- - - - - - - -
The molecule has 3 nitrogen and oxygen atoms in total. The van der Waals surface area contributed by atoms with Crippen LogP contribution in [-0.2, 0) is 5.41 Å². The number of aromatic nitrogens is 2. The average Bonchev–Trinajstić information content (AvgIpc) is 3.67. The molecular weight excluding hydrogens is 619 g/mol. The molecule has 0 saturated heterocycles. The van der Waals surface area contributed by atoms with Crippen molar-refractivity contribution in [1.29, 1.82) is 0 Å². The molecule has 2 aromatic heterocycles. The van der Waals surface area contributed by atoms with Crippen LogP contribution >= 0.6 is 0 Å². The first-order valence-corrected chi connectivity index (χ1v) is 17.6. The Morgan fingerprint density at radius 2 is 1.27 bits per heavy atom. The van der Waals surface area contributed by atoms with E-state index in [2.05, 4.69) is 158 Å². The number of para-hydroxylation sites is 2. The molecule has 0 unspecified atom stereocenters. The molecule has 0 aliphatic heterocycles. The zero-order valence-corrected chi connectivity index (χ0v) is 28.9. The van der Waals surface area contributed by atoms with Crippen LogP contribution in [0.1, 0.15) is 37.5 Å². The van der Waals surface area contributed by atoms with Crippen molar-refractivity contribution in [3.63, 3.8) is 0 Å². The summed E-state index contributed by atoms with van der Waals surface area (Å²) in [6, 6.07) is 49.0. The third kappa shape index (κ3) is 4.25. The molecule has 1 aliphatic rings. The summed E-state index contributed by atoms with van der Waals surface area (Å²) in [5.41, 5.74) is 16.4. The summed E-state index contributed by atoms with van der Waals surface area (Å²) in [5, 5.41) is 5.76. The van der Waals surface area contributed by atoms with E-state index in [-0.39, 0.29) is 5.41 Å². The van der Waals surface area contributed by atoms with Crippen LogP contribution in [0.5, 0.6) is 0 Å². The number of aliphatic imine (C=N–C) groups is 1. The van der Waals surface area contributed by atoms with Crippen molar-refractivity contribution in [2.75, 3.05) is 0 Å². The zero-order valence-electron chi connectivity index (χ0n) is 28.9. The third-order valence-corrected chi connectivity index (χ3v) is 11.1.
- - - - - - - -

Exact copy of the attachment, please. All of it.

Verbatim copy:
The molecule has 3 nitrogen and oxygen atoms in total. The van der Waals surface area contributed by atoms with Crippen LogP contribution in [-0.2, 0) is 5.41 Å². The number of aromatic nitrogens is 2. The average Bonchev–Trinajstić information content (AvgIpc) is 3.67. The molecular weight excluding hydrogens is 619 g/mol. The molecule has 0 saturated heterocycles. The van der Waals surface area contributed by atoms with Crippen molar-refractivity contribution in [1.29, 1.82) is 0 Å². The molecule has 2 aromatic heterocycles. The van der Waals surface area contributed by atoms with Crippen LogP contribution >= 0.6 is 0 Å². The first-order valence-corrected chi connectivity index (χ1v) is 17.6. The Morgan fingerprint density at radius 2 is 1.27 bits per heavy atom. The van der Waals surface area contributed by atoms with E-state index in [2.05, 4.69) is 158 Å². The number of para-hydroxylation sites is 2. The molecule has 0 unspecified atom stereocenters. The molecule has 0 aliphatic heterocycles. The zero-order valence-corrected chi connectivity index (χ0v) is 28.9. The van der Waals surface area contributed by atoms with Crippen LogP contribution in [0.1, 0.15) is 37.5 Å². The van der Waals surface area contributed by atoms with Crippen molar-refractivity contribution in [3.63, 3.8) is 0 Å². The summed E-state index contributed by atoms with van der Waals surface area (Å²) in [6, 6.07) is 49.0. The third kappa shape index (κ3) is 4.25. The molecule has 1 aliphatic rings. The summed E-state index contributed by atoms with van der Waals surface area (Å²) in [5.41, 5.74) is 16.4. The summed E-state index contributed by atoms with van der Waals surface area (Å²) in [5, 5.41) is 5.76. The van der Waals surface area contributed by atoms with E-state index in [-0.39, 0.29) is 5.41 Å². The van der Waals surface area contributed by atoms with Crippen LogP contribution in [0.5, 0.6) is 0 Å². The number of aliphatic imine (C=N–C) groups is 1. The van der Waals surface area contributed by atoms with Crippen molar-refractivity contribution in [2.75, 3.05) is 0 Å². The zero-order valence-electron chi connectivity index (χ0n) is 28.9. The third-order valence-corrected chi connectivity index (χ3v) is 11.1.